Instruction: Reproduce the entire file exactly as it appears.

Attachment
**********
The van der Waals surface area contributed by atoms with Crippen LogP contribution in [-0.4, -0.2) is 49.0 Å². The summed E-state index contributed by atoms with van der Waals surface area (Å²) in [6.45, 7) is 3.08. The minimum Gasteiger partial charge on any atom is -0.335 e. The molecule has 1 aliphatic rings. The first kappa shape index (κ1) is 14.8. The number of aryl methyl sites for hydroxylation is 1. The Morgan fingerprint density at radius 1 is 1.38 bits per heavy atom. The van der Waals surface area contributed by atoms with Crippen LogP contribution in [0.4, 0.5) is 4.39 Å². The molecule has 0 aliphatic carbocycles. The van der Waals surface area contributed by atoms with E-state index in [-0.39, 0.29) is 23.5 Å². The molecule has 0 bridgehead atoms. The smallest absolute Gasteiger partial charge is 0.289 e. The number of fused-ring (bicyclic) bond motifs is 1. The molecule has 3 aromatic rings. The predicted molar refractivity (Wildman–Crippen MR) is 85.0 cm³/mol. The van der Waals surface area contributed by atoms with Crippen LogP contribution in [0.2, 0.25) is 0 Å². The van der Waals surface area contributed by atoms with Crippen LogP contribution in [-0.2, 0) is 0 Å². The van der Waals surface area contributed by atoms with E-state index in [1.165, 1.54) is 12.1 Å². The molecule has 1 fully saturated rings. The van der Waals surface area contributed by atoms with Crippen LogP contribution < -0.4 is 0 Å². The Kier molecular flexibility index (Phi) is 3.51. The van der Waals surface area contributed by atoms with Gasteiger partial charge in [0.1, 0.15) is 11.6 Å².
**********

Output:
The van der Waals surface area contributed by atoms with Crippen LogP contribution in [-0.4, -0.2) is 49.0 Å². The summed E-state index contributed by atoms with van der Waals surface area (Å²) in [6.45, 7) is 3.08. The minimum Gasteiger partial charge on any atom is -0.335 e. The molecule has 1 aliphatic rings. The first kappa shape index (κ1) is 14.8. The number of aryl methyl sites for hydroxylation is 1. The Morgan fingerprint density at radius 1 is 1.38 bits per heavy atom. The van der Waals surface area contributed by atoms with Crippen LogP contribution in [0.4, 0.5) is 4.39 Å². The molecule has 0 aliphatic carbocycles. The van der Waals surface area contributed by atoms with E-state index in [-0.39, 0.29) is 23.5 Å². The molecule has 0 bridgehead atoms. The smallest absolute Gasteiger partial charge is 0.289 e. The number of fused-ring (bicyclic) bond motifs is 1. The molecule has 3 aromatic rings. The predicted molar refractivity (Wildman–Crippen MR) is 85.0 cm³/mol. The van der Waals surface area contributed by atoms with Crippen LogP contribution in [0.2, 0.25) is 0 Å². The van der Waals surface area contributed by atoms with Crippen LogP contribution in [-0.2, 0) is 0 Å². The van der Waals surface area contributed by atoms with E-state index in [1.165, 1.54) is 12.1 Å². The molecule has 1 fully saturated rings. The van der Waals surface area contributed by atoms with Crippen LogP contribution < -0.4 is 0 Å². The Kier molecular flexibility index (Phi) is 3.51. The van der Waals surface area contributed by atoms with Gasteiger partial charge in [0.1, 0.15) is 11.6 Å².